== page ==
BBC NEWS Americas Africa Europe Middle East South Asia Asia Pacific North Midlands/East West/South-West London/South North Midlands/East West/South-West London/South
BBCi NEWS   SPORT   WEATHER   WORLD SERVICE   A-Z INDEX     

BBC News World Edition
 You are in: UK: England  
News Front Page
Africa
Americas
Asia-Pacific
Europe
Middle East
South Asia
UK
England
N Ireland
Scotland
Wales
Politics
Education
Business
Entertainment
Science/Nature
Technology
Health
-------------
Talking Point
-------------
Country Profiles
In Depth
-------------
Programmes
-------------
BBC Sport
BBC Weather
SERVICES
-------------
EDITIONS
Wednesday, 6 November, 2002, 08:37 GMT
400m regeneration of rundown areas
Old Hulme housing estate
Hulme's crescent housing estates were notorious
A major project to regenerate two of Manchester's most notorious suburbs is coming to an end.

About 400m of private and public sector money has been spent improving the image of Moss Side and Hulme.

The areas - directly to the south of the city centre - had acquired infamous reputations for riots, drugs turf wars, crime and inner city blight housing.

But much of that has been swept away over the last five years.

A scene from the redeveloped Hulme
New modern housing has replaced earlier planning disasters

The Moss Side and Hulme Partnership was set up in 1997 by Manchester City Council to coordinate the areas' regeneration, funded by Single Regeneration Budget and European Regional Development Funds.

The city council has also pledged that the renaissance will continue to ensure a better quality of life for all local residents.

Projects have included retail developments - with a new Asda supermarket moving in, four new public parks and improved housing.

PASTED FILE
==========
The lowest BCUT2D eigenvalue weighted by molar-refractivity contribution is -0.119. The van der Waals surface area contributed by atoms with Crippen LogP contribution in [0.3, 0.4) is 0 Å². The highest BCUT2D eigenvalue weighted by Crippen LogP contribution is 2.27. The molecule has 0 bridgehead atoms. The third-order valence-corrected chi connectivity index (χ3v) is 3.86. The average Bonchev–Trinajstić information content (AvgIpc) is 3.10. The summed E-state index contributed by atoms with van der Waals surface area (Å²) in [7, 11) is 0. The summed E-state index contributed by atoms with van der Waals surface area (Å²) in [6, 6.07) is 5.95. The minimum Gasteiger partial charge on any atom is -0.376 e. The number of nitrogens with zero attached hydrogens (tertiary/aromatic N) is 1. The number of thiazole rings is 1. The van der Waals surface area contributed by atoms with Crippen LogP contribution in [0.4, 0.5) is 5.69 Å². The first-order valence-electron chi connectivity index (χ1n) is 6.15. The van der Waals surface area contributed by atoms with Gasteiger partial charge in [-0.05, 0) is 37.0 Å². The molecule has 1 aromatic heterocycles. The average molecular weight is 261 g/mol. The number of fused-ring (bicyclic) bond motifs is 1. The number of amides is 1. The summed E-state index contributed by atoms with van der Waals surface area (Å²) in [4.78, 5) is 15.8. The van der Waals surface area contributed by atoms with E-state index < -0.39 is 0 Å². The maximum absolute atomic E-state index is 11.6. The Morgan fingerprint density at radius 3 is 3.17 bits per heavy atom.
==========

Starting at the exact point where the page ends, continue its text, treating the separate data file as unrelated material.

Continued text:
The notorious Hulme Crescent housing estates have now been torn down and replaced by modern housing.

Scene from the Moss Side riots
Moss Side was hit by riots in the 1980s and drugs wars in the 1990s

Moss Side's Alexandra Park housing estate, home to notorious drugs gangs in the 1980s and 1990s, has been revamped to eradicate crime.

The open plan design which gave criminals easy access to property and easy getaway routes has been replaced.

The estate now has streets and walls enclosing houses, giving people what the council calls "defensible space".

Councillor Mary Murphy said: "I think the money's been spent quite well in terms of what people were asking for, particularly this neighbourhood of Alexandra Park.

"This was a scary neighbourhood for the people that lived here, it was dark, it had no streets and was the home of gangs and drugs and the whole thing that went on through the 80s and 90s.


It's remarkable and the effect on the children is remarkable too

Ray Kirby, head of Ducie High School

"What has happened is crime has been designed out, but even more importantly, people's fear of crime has been designed out."

Ray Kirby, head of Ducie High School, in Moss Side, first came to the area in 1965 as a student and couldn't believe the state it was in.

He added: "Then in the 1970s and 80s it got even worse.

"But I came back to Ducie in 2000 and didn't recognise the transformation around here.

"It's remarkable and the effect on the children is remarkable too.

"It's given the youngsters around here some hope, that they are not at the end of the line, they're not from an area that people have forgotten and they can be proud of where they live."

 WATCH/LISTEN
 ON THIS STORY
The BBC's Jane Dougal
"Well, the money seems to have been well spent"

Click here to go to Manchester
See also:

06 Sep 02 | England
20 Mar 02 | England
Internet links:


The BBC is not responsible for the content of external internet sites

Links to more England stories are at the foot of the page.


E-mail this story to a friend

Links to more England stories

© BBC ^^ Back to top

News Front Page | Africa | Americas | Asia-Pacific | Europe | Middle East |
South Asia | UK | Business | Entertainment | Science/Nature |
Technology | Health | Talking Point | Country Profiles | In Depth |
Programmes